GAFA takes over the world
We have talked about GAFA for a long time – coining the term as it sort of channels Gaffer, the northern slang for Boss – and these companies certainly boss the digital world. The NYTimes have folded Microsoft in and termed them the Frightful Five, making the point they increasingly dominate our whole life – imagine living without them? Doing without Google or Amazon?
John Battelle has commented on these companies over the years too and here he compares the astonishing growth in their financial value. Between 2011 and 2014 the combined market cap almost doubled to $1813 billion. From 2014 to now it has grown by another trillion dollars to $2868 billion.
To add a little more context, at the time of the Amazon IPO in 1997 Jeff Bezos haggled with their Bankers to get them to increase the share price. Doing so raised another $7 million, valuing them at $428m versus around $450 billion now. That’s 1000% growth in 20 years.
With this value comes responsibility. The Economist makes the case that when Oil was the most valuable asset the big Oil firms were regulated. Now data has taken its place, regulation is needed.
This is further demonstrated by the EU fining Facebook £94m for misleading them on potential privacy issues related to their acquisition of WhatsApp. The Dutch and the French have also fined them over privacy issues.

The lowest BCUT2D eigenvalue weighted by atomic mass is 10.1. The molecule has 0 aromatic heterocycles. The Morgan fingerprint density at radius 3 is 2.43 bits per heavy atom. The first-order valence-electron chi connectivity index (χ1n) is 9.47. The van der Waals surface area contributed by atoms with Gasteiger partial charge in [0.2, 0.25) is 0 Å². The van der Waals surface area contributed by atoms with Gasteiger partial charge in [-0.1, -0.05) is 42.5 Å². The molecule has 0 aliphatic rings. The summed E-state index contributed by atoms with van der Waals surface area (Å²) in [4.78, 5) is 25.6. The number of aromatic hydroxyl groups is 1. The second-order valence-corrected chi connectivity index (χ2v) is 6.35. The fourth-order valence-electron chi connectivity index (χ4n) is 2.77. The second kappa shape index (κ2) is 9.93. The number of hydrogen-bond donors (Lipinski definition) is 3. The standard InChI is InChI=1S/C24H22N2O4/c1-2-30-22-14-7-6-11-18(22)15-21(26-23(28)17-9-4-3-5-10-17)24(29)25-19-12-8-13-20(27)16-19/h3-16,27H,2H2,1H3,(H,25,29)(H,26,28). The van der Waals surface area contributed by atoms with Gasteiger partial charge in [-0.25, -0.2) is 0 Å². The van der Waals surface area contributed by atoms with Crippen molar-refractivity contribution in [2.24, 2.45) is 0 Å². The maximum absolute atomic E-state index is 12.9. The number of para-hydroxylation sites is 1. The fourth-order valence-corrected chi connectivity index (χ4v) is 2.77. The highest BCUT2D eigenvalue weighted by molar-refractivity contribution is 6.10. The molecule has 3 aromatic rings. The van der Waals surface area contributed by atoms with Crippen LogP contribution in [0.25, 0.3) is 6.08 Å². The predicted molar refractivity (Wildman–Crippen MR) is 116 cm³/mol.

The cadence of these measurement issues undermines the undoubted progress Facebook is making with brands as revenues grow. And provides succor for the siren voices encouraging a shift back to old media.
Most people we talk to are happy with the results from their Facebook investment, although many are keen to find ways to improve their performance and the complicated landscape can confuse some.
Google I/O – their annual developer event - is taking place this week and there is lots of news coming out. One thing that stood out is Lens – AI driven recognition of objects, reinforcing the importance of the camera as an input up there with the keyboard and voice. Older readers will remember Google Goggles as an early version of this and maybe also Word Lens, an acquisition they made which remerged as part of Google Translate. No word on whether Lens will solve Suduko games.
And still on the nostalgia tip, Google are refreshing the AdMob brand to help Android app developers better understand and monetise their apps. The Android payments service will be better integrated too.
Another anticipated move has happened too - the very impressive Google Assistant is now available as an iPhone app in the US – taking the fight to Siri. Fitting in with IoS has led to some compromises, but it should still work well if you use Google services like mail and calendar. On Android devices like the Nexus it’s a joy to use.
With the recent slightly disappointing sales figures for the iPhone, the next is eagerly awaited. Lots of stories about AR and one of the best Wall Street analysts has shared his predictions – suggesting a major focus on AR. Goldman Sachs think the new device could start at a new price point; $1000. Which would help drive the value of Apple to over $900b. If it’s a success, of course.